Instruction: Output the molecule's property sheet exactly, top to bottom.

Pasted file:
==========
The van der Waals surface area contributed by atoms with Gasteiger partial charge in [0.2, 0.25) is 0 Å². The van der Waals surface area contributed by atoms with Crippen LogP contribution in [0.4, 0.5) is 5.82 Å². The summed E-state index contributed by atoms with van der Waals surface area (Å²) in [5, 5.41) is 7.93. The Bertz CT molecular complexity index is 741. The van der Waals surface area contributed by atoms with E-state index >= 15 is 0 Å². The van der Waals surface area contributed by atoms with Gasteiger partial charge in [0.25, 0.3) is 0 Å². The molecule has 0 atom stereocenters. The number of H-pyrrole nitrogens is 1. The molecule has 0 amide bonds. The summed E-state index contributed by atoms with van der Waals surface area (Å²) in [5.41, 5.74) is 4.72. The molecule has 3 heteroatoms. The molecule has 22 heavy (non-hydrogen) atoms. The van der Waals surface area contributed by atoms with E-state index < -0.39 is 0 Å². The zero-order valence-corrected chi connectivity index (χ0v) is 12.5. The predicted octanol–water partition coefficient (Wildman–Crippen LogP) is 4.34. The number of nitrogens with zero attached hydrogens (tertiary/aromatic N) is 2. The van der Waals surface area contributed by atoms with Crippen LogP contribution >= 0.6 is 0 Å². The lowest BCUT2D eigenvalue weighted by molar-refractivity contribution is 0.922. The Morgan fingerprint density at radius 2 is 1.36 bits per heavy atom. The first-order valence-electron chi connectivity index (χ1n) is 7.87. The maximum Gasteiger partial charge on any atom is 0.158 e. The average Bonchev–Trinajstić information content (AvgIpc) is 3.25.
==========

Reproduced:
The van der Waals surface area contributed by atoms with Gasteiger partial charge in [0.2, 0.25) is 0 Å². The van der Waals surface area contributed by atoms with Crippen LogP contribution in [0.4, 0.5) is 5.82 Å². The summed E-state index contributed by atoms with van der Waals surface area (Å²) in [5, 5.41) is 7.93. The Bertz CT molecular complexity index is 741. The van der Waals surface area contributed by atoms with E-state index >= 15 is 0 Å². The van der Waals surface area contributed by atoms with Gasteiger partial charge in [0.25, 0.3) is 0 Å². The molecule has 0 atom stereocenters. The number of H-pyrrole nitrogens is 1. The molecule has 0 amide bonds. The summed E-state index contributed by atoms with van der Waals surface area (Å²) in [5.41, 5.74) is 4.72. The molecule has 3 heteroatoms. The molecule has 22 heavy (non-hydrogen) atoms. The van der Waals surface area contributed by atoms with E-state index < -0.39 is 0 Å². The zero-order valence-corrected chi connectivity index (χ0v) is 12.5. The predicted octanol–water partition coefficient (Wildman–Crippen LogP) is 4.34. The number of nitrogens with zero attached hydrogens (tertiary/aromatic N) is 2. The van der Waals surface area contributed by atoms with Crippen LogP contribution >= 0.6 is 0 Å². The lowest BCUT2D eigenvalue weighted by molar-refractivity contribution is 0.922. The Morgan fingerprint density at radius 2 is 1.36 bits per heavy atom. The first-order valence-electron chi connectivity index (χ1n) is 7.87. The maximum Gasteiger partial charge on any atom is 0.158 e. The average Bonchev–Trinajstić information content (AvgIpc) is 3.25.